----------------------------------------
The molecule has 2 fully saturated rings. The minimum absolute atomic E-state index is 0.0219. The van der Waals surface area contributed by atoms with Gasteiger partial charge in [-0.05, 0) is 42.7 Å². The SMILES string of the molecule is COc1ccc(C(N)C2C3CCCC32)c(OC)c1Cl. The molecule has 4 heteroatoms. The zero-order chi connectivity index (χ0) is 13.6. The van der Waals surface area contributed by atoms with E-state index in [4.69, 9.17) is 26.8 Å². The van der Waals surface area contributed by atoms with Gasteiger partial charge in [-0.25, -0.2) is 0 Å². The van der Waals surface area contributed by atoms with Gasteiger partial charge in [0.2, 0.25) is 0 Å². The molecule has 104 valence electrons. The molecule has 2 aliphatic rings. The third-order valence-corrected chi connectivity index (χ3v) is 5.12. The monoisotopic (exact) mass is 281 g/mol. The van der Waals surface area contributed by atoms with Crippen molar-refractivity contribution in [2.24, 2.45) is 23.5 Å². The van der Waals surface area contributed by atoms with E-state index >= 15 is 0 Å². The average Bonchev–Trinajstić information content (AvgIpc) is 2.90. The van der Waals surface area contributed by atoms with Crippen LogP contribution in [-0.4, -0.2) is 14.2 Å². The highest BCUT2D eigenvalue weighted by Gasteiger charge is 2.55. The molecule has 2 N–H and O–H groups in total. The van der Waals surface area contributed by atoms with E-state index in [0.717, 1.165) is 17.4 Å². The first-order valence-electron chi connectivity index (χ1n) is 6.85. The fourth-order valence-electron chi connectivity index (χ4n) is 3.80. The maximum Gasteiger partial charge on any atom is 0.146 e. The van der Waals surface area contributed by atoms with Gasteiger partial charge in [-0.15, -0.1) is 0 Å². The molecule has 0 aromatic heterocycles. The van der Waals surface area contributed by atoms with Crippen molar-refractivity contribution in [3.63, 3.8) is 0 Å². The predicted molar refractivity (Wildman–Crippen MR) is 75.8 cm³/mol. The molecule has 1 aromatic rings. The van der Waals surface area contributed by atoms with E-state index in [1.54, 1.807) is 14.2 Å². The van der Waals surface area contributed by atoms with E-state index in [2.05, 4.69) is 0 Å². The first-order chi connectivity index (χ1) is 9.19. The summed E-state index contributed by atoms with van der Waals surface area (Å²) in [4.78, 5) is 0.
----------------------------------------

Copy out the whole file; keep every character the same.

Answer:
The molecule has 2 fully saturated rings. The minimum absolute atomic E-state index is 0.0219. The van der Waals surface area contributed by atoms with Gasteiger partial charge in [-0.05, 0) is 42.7 Å². The SMILES string of the molecule is COc1ccc(C(N)C2C3CCCC32)c(OC)c1Cl. The molecule has 4 heteroatoms. The zero-order chi connectivity index (χ0) is 13.6. The van der Waals surface area contributed by atoms with E-state index in [4.69, 9.17) is 26.8 Å². The van der Waals surface area contributed by atoms with Gasteiger partial charge in [-0.25, -0.2) is 0 Å². The van der Waals surface area contributed by atoms with Gasteiger partial charge in [0.2, 0.25) is 0 Å². The molecule has 104 valence electrons. The molecule has 2 aliphatic rings. The third-order valence-corrected chi connectivity index (χ3v) is 5.12. The monoisotopic (exact) mass is 281 g/mol. The van der Waals surface area contributed by atoms with Crippen molar-refractivity contribution in [2.24, 2.45) is 23.5 Å². The van der Waals surface area contributed by atoms with E-state index >= 15 is 0 Å². The average Bonchev–Trinajstić information content (AvgIpc) is 2.90. The van der Waals surface area contributed by atoms with Crippen LogP contribution in [-0.4, -0.2) is 14.2 Å². The highest BCUT2D eigenvalue weighted by Gasteiger charge is 2.55. The molecule has 2 N–H and O–H groups in total. The van der Waals surface area contributed by atoms with E-state index in [0.717, 1.165) is 17.4 Å². The first-order valence-electron chi connectivity index (χ1n) is 6.85. The fourth-order valence-electron chi connectivity index (χ4n) is 3.80. The maximum Gasteiger partial charge on any atom is 0.146 e. The van der Waals surface area contributed by atoms with Gasteiger partial charge in [-0.15, -0.1) is 0 Å². The molecule has 0 aromatic heterocycles. The van der Waals surface area contributed by atoms with Crippen molar-refractivity contribution in [3.63, 3.8) is 0 Å². The predicted molar refractivity (Wildman–Crippen MR) is 75.8 cm³/mol. The molecule has 1 aromatic rings. The van der Waals surface area contributed by atoms with E-state index in [1.54, 1.807) is 14.2 Å². The van der Waals surface area contributed by atoms with E-state index in [2.05, 4.69) is 0 Å². The first-order chi connectivity index (χ1) is 9.19. The summed E-state index contributed by atoms with van der Waals surface area (Å²) in [4.78, 5) is 0.